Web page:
P&PDL Picture of the Week for
January 2, 2006

What is it?

Mike Dana, Extension Landscape Horticulture Specialist, Purdue University

No this isn’t a daylily, in fact its not even, really, a lily.

It's part of the Amaryllis plant family, and it classified in the genus Lycoris. Specifically, this flower is on the plant Lycoris squamigera. You may know it as magic lily or naked lily.

L. squamigera blooms in late summer when the naked scapes (flowering stalks) arise from the underground bulb without any leaves in sight. The plant’s leaves develop in spring, along with the daffodils, but fade by mid summer.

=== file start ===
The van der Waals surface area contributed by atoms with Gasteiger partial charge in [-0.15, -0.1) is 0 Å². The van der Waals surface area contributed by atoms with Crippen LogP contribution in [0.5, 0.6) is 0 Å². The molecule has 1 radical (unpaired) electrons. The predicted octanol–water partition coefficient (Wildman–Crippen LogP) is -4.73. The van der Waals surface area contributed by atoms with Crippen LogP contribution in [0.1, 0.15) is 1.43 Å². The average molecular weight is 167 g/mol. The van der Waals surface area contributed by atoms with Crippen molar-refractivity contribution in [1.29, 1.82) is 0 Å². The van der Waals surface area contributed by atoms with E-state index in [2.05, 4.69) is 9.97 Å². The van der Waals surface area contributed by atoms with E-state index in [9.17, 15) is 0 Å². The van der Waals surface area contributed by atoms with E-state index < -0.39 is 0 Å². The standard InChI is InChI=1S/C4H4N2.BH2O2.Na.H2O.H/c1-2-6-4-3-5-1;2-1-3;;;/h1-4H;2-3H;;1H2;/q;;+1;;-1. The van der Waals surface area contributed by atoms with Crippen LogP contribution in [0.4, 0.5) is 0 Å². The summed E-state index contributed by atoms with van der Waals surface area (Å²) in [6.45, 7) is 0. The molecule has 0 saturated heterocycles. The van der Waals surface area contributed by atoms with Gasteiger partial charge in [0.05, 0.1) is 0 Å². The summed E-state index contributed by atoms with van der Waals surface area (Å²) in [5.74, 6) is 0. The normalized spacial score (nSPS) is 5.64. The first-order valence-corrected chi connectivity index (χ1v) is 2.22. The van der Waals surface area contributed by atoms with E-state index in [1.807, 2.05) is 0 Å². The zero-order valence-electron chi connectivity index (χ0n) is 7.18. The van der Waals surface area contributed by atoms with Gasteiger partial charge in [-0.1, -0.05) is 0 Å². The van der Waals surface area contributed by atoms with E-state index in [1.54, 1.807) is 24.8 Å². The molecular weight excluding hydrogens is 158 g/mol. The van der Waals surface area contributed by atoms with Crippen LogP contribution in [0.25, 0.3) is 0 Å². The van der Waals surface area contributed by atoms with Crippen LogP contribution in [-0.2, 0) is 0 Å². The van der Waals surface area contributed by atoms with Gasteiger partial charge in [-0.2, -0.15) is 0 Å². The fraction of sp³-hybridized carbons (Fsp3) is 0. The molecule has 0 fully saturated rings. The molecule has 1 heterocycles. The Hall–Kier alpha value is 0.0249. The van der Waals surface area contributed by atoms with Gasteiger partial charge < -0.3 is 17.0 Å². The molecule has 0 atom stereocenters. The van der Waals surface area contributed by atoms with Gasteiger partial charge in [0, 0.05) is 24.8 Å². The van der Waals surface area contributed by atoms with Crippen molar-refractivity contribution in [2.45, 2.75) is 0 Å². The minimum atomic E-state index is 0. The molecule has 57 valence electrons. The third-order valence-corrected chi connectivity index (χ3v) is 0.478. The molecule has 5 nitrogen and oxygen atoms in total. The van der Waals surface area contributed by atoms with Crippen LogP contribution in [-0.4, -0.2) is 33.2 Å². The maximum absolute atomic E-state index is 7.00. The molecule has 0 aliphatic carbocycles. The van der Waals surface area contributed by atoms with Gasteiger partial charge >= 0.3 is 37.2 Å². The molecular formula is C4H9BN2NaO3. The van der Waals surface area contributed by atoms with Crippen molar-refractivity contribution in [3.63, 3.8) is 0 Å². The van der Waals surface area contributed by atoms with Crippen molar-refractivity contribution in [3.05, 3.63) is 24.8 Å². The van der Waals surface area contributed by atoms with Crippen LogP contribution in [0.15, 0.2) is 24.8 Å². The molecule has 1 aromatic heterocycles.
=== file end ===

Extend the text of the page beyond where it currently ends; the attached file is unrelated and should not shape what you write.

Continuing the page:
A good horticultural attribute of L. squamigera is its lack of successful seed development. The plant is a sterile triploid inter-specific hybrid, thought to have resulted from a cross of the species L. straminea and L. incarnata. Thus, although a native of the Orient, it is not much of threat to become an aggressive, invasive species in North America. It is propagated by division of the bulbs.

Click image to enlarge


Purdue Plant & Pest Diagnostic Lab Purdue Cooperative Extension Service